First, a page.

When he first stumbles across Dolittle’s animal refuge, it feels very much like the moment Lucy goes through the back of the wardrobe, or Harry gets his first glimpse of Diagon Alley. For a few joyous moments, the film seems to be whispering, There’s a different world available to you, weird kid! The thing people hate you for is useful here. There are many paths in life, and you don’t have to just march down the one your authority figures want you to.


Because it is weird, because this isn’t just a kid who loves dogs, or a kid who adores his prizewinning pig, or a kid who wants to be a vet when he grows up, this is a kid who accepts all animals as they are. He’s as cool with ants as he is with squirrels, and so is John Dolittle. Both of them share a gift for empathy which would have been considered weird in Early-Victorian England, and, I would argue, is still considered a little weird today, at least on this side of the globe. The first instinct most people have when they see a bug is to smush it. Most people consider animals on an x/y axis of cute and useful and go from there. What Dolittle does, in its best moments, is assume that all animals have a basic right to life and liberty whether they’re icky or adorable. (A huge plot point is the idea that a gorilla deserves therapy sessions, ffs.) I can’t help but imagine the movie that leaned into the core concept of a lonely, misunderstood kid who wants to talk to animals, and the grieving man who becomes his father figure. How much more interesting if the film had become that—a misfit boy stumbles into a magical world and discovers, not magic, but empathy as a skill he can develop. A tool he can use to make the world better. How lucky for the weird kids who needed a new fantasy right about now to see that movie! A movie that encouraged them to care about other creatures, and by extension, people, about a power they could actually practice in life? With, sure, some slapstick and gross-out humor, but also with a real heart? And maybe if at all possible a plot that made sense?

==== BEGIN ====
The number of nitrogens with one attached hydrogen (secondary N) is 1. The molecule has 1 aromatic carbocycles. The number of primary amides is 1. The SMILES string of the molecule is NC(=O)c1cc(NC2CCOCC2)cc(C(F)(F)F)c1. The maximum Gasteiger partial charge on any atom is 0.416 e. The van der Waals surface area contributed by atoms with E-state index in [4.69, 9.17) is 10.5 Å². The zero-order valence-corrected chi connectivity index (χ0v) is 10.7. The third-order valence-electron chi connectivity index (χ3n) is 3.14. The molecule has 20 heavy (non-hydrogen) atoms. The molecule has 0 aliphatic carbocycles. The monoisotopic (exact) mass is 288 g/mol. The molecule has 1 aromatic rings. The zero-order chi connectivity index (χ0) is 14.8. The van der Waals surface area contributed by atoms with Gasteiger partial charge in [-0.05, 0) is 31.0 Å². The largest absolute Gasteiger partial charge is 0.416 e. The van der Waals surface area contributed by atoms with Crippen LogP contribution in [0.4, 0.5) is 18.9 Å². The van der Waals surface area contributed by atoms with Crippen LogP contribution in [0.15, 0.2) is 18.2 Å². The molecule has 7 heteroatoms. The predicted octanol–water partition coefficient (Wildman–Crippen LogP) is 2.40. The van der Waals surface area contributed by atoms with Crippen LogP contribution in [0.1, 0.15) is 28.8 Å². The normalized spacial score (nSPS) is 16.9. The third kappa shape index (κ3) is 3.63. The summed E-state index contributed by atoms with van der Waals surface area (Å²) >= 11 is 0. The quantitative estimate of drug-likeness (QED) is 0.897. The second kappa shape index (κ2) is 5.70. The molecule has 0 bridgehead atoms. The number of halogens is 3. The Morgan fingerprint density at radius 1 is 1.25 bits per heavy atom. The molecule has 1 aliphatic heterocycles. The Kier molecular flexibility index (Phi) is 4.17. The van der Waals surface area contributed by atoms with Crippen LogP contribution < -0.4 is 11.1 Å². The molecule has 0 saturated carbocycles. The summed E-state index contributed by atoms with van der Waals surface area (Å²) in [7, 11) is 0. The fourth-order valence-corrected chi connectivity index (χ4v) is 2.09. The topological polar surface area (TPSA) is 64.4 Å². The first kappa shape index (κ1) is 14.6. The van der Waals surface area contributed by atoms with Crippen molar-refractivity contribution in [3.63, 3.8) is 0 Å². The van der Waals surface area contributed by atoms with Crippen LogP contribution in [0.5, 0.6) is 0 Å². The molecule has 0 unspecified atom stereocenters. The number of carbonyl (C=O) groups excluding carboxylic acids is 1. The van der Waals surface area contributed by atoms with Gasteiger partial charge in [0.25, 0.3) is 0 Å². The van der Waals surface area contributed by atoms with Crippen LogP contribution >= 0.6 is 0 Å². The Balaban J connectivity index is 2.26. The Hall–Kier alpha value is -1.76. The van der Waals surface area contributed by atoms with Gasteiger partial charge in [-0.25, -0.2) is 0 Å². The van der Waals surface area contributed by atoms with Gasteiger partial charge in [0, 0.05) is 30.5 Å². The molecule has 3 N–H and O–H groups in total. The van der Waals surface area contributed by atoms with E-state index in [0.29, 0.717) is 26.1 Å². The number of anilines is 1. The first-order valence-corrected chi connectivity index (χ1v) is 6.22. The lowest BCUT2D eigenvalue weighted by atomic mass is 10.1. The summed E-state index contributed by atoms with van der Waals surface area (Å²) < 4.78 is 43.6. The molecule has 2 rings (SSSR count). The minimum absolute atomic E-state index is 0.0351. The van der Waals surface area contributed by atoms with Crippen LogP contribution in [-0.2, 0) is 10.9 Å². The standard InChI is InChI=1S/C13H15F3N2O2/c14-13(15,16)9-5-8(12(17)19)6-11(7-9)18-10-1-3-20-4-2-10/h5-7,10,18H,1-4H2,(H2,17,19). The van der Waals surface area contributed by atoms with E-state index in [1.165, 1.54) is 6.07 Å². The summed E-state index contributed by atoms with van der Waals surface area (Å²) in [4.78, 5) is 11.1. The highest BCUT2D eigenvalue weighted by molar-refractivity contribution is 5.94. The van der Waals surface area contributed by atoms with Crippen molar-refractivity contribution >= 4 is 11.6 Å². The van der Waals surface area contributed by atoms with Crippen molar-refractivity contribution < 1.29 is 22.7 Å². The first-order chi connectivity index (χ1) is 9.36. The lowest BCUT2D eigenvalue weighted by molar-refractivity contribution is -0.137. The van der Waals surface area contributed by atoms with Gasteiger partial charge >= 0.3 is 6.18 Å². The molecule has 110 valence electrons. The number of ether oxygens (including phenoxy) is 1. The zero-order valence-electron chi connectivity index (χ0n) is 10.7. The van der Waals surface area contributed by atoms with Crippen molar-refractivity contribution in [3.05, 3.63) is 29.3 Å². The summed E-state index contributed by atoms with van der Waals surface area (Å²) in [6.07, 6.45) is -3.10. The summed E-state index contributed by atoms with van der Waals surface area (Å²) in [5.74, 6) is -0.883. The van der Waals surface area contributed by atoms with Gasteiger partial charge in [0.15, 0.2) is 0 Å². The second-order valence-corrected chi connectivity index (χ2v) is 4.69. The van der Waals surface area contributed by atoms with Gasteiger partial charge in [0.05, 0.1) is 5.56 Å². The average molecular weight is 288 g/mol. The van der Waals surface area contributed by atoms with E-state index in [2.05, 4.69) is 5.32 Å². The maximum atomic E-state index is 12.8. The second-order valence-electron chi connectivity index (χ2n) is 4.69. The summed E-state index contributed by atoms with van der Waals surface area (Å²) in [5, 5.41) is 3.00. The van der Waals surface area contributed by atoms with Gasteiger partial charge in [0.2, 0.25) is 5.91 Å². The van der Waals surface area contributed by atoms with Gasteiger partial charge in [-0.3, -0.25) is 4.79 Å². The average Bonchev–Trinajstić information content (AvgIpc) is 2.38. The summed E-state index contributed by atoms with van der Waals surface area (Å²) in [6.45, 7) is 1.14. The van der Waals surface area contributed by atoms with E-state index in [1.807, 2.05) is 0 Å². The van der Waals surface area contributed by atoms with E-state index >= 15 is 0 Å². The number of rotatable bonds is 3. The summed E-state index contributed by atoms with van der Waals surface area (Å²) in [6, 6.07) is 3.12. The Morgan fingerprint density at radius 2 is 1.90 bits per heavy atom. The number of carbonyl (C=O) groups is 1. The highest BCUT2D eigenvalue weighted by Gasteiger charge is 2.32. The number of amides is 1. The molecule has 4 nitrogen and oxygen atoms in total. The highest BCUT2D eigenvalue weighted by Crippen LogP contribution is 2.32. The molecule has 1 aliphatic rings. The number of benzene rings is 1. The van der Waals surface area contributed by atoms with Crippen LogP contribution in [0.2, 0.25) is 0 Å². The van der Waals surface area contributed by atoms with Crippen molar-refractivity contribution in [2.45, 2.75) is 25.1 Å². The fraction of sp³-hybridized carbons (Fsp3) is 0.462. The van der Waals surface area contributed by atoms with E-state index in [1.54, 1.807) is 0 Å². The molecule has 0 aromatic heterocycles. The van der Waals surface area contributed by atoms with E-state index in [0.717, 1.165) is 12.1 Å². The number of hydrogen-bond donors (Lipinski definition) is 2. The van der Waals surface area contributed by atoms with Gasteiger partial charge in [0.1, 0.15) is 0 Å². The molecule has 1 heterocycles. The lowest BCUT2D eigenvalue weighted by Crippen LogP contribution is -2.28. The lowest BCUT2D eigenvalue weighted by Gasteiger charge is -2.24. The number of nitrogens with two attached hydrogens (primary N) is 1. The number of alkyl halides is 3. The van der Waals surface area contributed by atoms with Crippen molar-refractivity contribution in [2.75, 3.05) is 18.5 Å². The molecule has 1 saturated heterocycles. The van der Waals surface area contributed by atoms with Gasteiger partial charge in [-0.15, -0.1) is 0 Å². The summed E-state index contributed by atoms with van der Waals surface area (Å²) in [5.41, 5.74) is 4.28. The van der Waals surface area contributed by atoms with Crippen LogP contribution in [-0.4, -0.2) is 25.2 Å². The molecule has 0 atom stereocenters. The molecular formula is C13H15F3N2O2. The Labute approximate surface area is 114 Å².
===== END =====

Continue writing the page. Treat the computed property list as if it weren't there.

I want that movie.

Instead, we get Wackity Schmackity Dolittle, where actors in a variety of recording booths say disconnected catchphrases to be pasted over soulless CGI slapstick, and in the middle of it all RDJ occasionally reminds us that he’s an incredible actor, and maybe your kids are entertained for an hour, and maybe that’s enough? But imagine what we could have had.

Fine, Leah Schnelbach does still want to talk to the animals. Come join them in yelling JUSTICE FOR SEAL WIFE on Twitter!